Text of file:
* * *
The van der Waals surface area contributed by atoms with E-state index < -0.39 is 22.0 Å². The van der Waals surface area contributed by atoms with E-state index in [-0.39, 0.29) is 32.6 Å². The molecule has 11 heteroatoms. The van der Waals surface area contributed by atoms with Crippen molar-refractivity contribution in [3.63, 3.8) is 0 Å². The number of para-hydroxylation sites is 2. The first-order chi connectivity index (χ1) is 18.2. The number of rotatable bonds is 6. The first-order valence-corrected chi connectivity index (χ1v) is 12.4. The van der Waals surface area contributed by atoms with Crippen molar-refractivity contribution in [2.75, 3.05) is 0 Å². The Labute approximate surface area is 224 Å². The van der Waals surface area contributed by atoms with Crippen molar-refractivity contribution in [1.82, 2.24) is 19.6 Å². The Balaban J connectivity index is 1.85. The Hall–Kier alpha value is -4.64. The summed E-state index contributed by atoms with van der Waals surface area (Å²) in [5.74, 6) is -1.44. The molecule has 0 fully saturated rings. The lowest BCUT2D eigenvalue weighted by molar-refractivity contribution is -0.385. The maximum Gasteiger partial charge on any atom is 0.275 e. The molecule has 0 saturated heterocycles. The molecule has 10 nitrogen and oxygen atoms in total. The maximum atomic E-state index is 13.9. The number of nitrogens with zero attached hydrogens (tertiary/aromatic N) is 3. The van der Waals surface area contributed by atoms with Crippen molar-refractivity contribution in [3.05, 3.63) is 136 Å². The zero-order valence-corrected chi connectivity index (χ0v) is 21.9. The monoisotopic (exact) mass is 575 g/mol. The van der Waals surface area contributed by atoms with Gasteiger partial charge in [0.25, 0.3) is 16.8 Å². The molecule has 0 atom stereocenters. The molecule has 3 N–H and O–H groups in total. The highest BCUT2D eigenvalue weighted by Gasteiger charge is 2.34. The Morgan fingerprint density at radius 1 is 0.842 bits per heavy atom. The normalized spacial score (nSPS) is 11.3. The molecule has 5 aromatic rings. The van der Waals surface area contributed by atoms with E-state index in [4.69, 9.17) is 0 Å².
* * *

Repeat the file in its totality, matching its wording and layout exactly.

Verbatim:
The van der Waals surface area contributed by atoms with E-state index < -0.39 is 22.0 Å². The van der Waals surface area contributed by atoms with E-state index in [-0.39, 0.29) is 32.6 Å². The molecule has 11 heteroatoms. The van der Waals surface area contributed by atoms with Crippen molar-refractivity contribution in [3.63, 3.8) is 0 Å². The number of para-hydroxylation sites is 2. The first-order chi connectivity index (χ1) is 18.2. The number of rotatable bonds is 6. The first-order valence-corrected chi connectivity index (χ1v) is 12.4. The van der Waals surface area contributed by atoms with Crippen molar-refractivity contribution in [2.75, 3.05) is 0 Å². The Labute approximate surface area is 224 Å². The van der Waals surface area contributed by atoms with Crippen molar-refractivity contribution in [1.82, 2.24) is 19.6 Å². The Balaban J connectivity index is 1.85. The Hall–Kier alpha value is -4.64. The summed E-state index contributed by atoms with van der Waals surface area (Å²) in [5.74, 6) is -1.44. The molecule has 0 fully saturated rings. The lowest BCUT2D eigenvalue weighted by molar-refractivity contribution is -0.385. The maximum Gasteiger partial charge on any atom is 0.275 e. The molecule has 0 saturated heterocycles. The molecule has 10 nitrogen and oxygen atoms in total. The maximum atomic E-state index is 13.9. The number of nitrogens with zero attached hydrogens (tertiary/aromatic N) is 3. The van der Waals surface area contributed by atoms with Crippen molar-refractivity contribution in [3.05, 3.63) is 136 Å². The zero-order valence-corrected chi connectivity index (χ0v) is 21.9. The monoisotopic (exact) mass is 575 g/mol. The van der Waals surface area contributed by atoms with Gasteiger partial charge in [0.25, 0.3) is 16.8 Å². The molecule has 0 atom stereocenters. The molecule has 3 N–H and O–H groups in total. The highest BCUT2D eigenvalue weighted by Gasteiger charge is 2.34. The Morgan fingerprint density at radius 1 is 0.842 bits per heavy atom. The normalized spacial score (nSPS) is 11.3. The molecule has 5 aromatic rings. The van der Waals surface area contributed by atoms with E-state index in [4.69, 9.17) is 0 Å².